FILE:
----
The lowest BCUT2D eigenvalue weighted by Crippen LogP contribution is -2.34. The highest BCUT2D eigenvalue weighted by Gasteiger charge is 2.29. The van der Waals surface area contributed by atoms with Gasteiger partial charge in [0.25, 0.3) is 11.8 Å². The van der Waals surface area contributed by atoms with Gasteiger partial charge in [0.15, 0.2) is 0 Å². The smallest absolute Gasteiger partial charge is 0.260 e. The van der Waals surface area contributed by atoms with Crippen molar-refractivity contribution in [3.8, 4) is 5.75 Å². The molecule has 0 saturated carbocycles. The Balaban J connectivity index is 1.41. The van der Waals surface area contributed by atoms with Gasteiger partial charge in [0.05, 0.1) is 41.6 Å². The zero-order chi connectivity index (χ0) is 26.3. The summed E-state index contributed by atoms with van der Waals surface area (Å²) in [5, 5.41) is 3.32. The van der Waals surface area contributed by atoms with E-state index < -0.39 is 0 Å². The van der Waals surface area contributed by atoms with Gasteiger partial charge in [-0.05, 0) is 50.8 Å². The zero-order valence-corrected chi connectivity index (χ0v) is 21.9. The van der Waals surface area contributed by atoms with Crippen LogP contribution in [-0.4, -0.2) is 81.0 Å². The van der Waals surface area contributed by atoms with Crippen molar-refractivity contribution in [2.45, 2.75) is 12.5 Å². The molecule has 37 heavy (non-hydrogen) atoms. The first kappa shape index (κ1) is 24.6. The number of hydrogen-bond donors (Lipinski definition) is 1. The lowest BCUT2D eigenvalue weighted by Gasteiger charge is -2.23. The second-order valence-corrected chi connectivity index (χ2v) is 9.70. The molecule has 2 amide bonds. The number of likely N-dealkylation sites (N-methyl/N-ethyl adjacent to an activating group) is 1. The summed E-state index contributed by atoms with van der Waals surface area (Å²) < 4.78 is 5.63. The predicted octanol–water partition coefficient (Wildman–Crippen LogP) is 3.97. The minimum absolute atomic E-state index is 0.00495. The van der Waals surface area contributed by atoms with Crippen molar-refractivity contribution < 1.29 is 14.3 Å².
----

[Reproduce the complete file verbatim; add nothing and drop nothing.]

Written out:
The lowest BCUT2D eigenvalue weighted by Crippen LogP contribution is -2.34. The highest BCUT2D eigenvalue weighted by Gasteiger charge is 2.29. The van der Waals surface area contributed by atoms with Gasteiger partial charge in [0.25, 0.3) is 11.8 Å². The van der Waals surface area contributed by atoms with Gasteiger partial charge in [0.15, 0.2) is 0 Å². The smallest absolute Gasteiger partial charge is 0.260 e. The van der Waals surface area contributed by atoms with Crippen molar-refractivity contribution in [3.8, 4) is 5.75 Å². The molecule has 0 saturated carbocycles. The Balaban J connectivity index is 1.41. The van der Waals surface area contributed by atoms with Gasteiger partial charge in [0.05, 0.1) is 41.6 Å². The zero-order chi connectivity index (χ0) is 26.3. The summed E-state index contributed by atoms with van der Waals surface area (Å²) in [5, 5.41) is 3.32. The van der Waals surface area contributed by atoms with E-state index < -0.39 is 0 Å². The van der Waals surface area contributed by atoms with Gasteiger partial charge in [-0.05, 0) is 50.8 Å². The zero-order valence-corrected chi connectivity index (χ0v) is 21.9. The van der Waals surface area contributed by atoms with Crippen LogP contribution in [-0.4, -0.2) is 81.0 Å². The van der Waals surface area contributed by atoms with Crippen molar-refractivity contribution in [2.45, 2.75) is 12.5 Å². The molecule has 37 heavy (non-hydrogen) atoms. The first kappa shape index (κ1) is 24.6. The number of hydrogen-bond donors (Lipinski definition) is 1. The lowest BCUT2D eigenvalue weighted by Gasteiger charge is -2.23. The second-order valence-corrected chi connectivity index (χ2v) is 9.70. The molecule has 2 amide bonds. The number of likely N-dealkylation sites (N-methyl/N-ethyl adjacent to an activating group) is 1. The summed E-state index contributed by atoms with van der Waals surface area (Å²) < 4.78 is 5.63. The predicted octanol–water partition coefficient (Wildman–Crippen LogP) is 3.97. The minimum absolute atomic E-state index is 0.00495. The van der Waals surface area contributed by atoms with Crippen molar-refractivity contribution < 1.29 is 14.3 Å².